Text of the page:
The Complete Tales of Winnie-The-Pooh
Since 1926, Winnie-the-Pooh and his friends-Piglet, Owl, Tigger, Kanga, Roo, and the ever doleful Eeyore-have endured as the unforgettable creations of A. A. Milne, who wrote two books of Pooh's adventures for his son, Christopher Robin, and Ernest H. Shepard, who lovingly gave them shape through his iconic and beautiful illustrations.
These characters and their stories are timeless treasures of childhood that continue to speak to all of us with the kind of freshness and heart that distinguishes true storytelling.
This deluxe volume brings both Pooh stories-Winnie-the-Pooh and The House at Pooh Corner-together in one beautiful, full-color edition. The texts are complete and unabridged, and all of the illustrations, each gloriously recolored, are included. Elegant yet simple, whimsical yet wise, this classic edition is a book to savor and treasure.
The perfect gift for holiday, to welcome a new baby, or for your favorite collector and book lover.
- Hardback | 368 pages
- 205 x 260 x 41mm | 1,572g
- 01 Oct 1996
- Dutton Books for Young Readers
- New York, NY, United States
Other books in this series
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01 Jan 1989
Mixed media product
01 May 2008
16 Oct 2018
01 Sep 2020
About A. A. Milne
In 1903 he left school to write. Before long he was supporting himself on his earnings, and became an editor at Punch magazine. In 1913 he married Dorothy de Selincourt. He began his military service in 1915 in Europe. During this time he wrote three plays, all of which were produced on the London stage.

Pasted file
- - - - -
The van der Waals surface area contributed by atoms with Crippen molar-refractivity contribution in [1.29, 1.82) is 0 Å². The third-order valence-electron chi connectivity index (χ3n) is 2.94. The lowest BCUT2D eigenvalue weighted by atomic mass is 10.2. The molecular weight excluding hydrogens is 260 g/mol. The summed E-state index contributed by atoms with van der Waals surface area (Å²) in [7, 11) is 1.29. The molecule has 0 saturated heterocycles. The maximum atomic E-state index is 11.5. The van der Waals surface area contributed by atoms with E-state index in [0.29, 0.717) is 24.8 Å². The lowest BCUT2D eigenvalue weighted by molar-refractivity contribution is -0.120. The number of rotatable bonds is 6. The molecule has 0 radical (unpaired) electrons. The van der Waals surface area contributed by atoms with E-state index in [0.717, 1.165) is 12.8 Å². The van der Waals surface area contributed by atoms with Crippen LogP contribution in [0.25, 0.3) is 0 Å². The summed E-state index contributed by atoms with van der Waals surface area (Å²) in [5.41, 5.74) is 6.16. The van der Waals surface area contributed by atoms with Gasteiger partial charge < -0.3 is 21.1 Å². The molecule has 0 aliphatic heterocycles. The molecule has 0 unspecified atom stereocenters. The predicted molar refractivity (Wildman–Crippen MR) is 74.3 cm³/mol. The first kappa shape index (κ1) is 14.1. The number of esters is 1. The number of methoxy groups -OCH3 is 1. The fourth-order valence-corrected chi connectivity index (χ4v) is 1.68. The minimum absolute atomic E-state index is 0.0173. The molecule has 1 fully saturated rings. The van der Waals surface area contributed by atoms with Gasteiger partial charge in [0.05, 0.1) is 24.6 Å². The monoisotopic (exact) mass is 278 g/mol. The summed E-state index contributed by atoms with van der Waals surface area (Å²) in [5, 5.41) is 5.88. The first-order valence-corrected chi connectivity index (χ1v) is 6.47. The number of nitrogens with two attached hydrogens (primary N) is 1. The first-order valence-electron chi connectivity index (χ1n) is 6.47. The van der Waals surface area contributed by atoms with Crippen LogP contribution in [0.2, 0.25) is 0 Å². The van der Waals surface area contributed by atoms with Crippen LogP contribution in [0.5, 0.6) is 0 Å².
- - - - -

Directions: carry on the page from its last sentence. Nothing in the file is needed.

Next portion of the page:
Christopher Robin Milne was born in 1920. It was Christopher's toy bear, pig, donkey, tiger, and kangaroo that became the inspiration for the famous Pooh books.
A. A. Milne wrote more plays, a novel, his autobiography, and political nonfiction, although he is best remembered for Winnie-the-Pooh, The House at Pooh Corner, When We Were Very Young, and Now We Are Six. Milne died in 1956.
Ernest H. Shepard was born in 1879 in London. His mother, who died when Ernest was ten, encouraged her son to paint and draw, and there was never any doubt that Ernest would be an artist. He was later awarded medals for his work and was named a Landseer Scholar. In 1901 his first picture exhibited in the Royal Academy.
In 1903 he married Florence Chaplin. The Shepards had two children-Graham, who was killed in World War II, and Mary, who later illustrated the Mary Poppins books. Shepard served in Europe during the war. Afterward he joined the editorial board at Punch, where he met A. A. Milne.
Shepard's drawings appear in many books for adults and children. Among them is Kenneth Grahame's The Wind in the Willows. Shepard died in 1976.